Once at a yechidus (a private meeting with the Rebbe) a French Jew discussed an approach-avoidance conflict he had with the chassidim of that country. On one hand, he was attracted by the brotherhood and happiness they manifested, but was put off by certain qualities.

One of the qualities which bothered him most, he told the Rebbe, was what he considered the inordinate affection the chassidim had for the Rebbe himself.

“They learn from me,” the Rebbe replied. “I also have an inordinate love for every Jew.”

Parshas Korach

This week’s Torah reading relates that Korach, a wealthy, intelligent, and spiritually gifted individual, led a revolt against Moses. What was Korach’s complaint? He told Moses: “The entire nation is holy. G‑d is among them. Why do you lift yourself up over G‑d’s congregation?”

A preface is necessary to understand the inner meaning of Korach’s complaint. Korach also wanted to be a leader, the intent of his rebellion was that he would replace Moses. So how could he object to Moses’ leadership position?

In truth, Korach did not object to the Jew’s having a leader. What he opposed was the type of leadership that Moses manifested.

Moses was an absolute authority. He spoke in G‑d’s name. The people listened to him not because what he said sounded right, but because he was sharing with them G‑d’s word. Whether they understood or not, they were obligated to comply.

Korach objected to this. He was willing to give the people democratic leadership. He would suggest a course of action; the people would consider it and make their decision. If they agreed, they would listen. If they did not agree, then they would both consider other alternatives.

What’s wrong with such an approach? From a superficial perspective, nothing. Indeed, that is the type of leadership we are generally familiar with. But there is a problem with such leadership; it never takes a person beyond his own horizons. Since ultimately his acquiescence to the leader is dependent on his understanding, he can only advance to the limits of his own comprehension. Beyond that he is unwilling to go.

True leadership gives the people a vision of a purpose beyond their own understanding and in that way, endows them with an identity higher than their individual selves.

This is what Moses gives the people. Because, as stated above, Moses is conveying G‑d’s word, he is able to expose the people to a good beyond their own understanding, an approach that they would never have thought of on their own.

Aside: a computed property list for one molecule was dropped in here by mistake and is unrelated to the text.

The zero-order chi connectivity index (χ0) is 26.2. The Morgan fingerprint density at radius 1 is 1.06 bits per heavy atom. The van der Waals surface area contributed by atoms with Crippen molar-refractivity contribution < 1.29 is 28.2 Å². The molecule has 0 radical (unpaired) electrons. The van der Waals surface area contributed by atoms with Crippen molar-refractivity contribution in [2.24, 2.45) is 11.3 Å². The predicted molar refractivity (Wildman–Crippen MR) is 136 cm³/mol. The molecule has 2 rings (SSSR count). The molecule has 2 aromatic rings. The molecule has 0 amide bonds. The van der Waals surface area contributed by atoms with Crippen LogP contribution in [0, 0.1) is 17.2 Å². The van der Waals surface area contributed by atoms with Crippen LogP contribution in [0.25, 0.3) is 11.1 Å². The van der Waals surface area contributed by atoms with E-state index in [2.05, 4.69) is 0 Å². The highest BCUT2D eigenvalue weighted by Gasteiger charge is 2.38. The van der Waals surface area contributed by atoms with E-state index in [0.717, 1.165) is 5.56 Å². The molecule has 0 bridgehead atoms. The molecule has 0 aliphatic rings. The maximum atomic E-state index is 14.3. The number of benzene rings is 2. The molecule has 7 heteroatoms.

But how can we know that this is true? Since we cannot understand the depth of Moses’ message and must accept it on faith, is there a way Moses can prove that we should believe in him?

That’s exactly what Korach asked. Moses tried to tell him and his colleagues to relent. Out of his concern for them, Moses pleaded with them not to bring about a confrontation, but they insisted. To affirm Moses’ leadership, G‑d wrought a miracle, causing an earthquake that swallowed Korach and his entire company.

This is not only a historical narrative. In every generation, G‑d sends us leaders like Moses, Torah giants that do not speak in their own name, but in G‑d’s. They give our people the chance to heighten their relationship with G‑d and serve Him in ways that they would not be able to appreciate on their own.

Looking to the Horizon

The above relates to the concept of Mashiach, for in his era, the absolute authority which Moses commanded will return. Mashiach will not only be a Jewish leader; he will be a king.

Why a king? To take our people beyond their own understanding and expose them to an awareness of G‑dliness that they could not receive on their own. On one hand, Mashiach will be a teacher, educating the people and developing their understanding step by step, but his primary function will be that of king, for monarchy requires that a person subjugate himself to king. In that way, he steps beyond the petty concerns of his own ego and identifies with the greater and larger purpose which the king shares with his nation.

What is the source for the king’s authority? He is no more than a representation of the King of kings. Indeed, the entire purpose of the monarchy is to enable the people to deepen their relationship with G‑d. When a person gives himself over to an earthly monarch, it enables him to more effectively subjugate himself to the ultimate Monarch.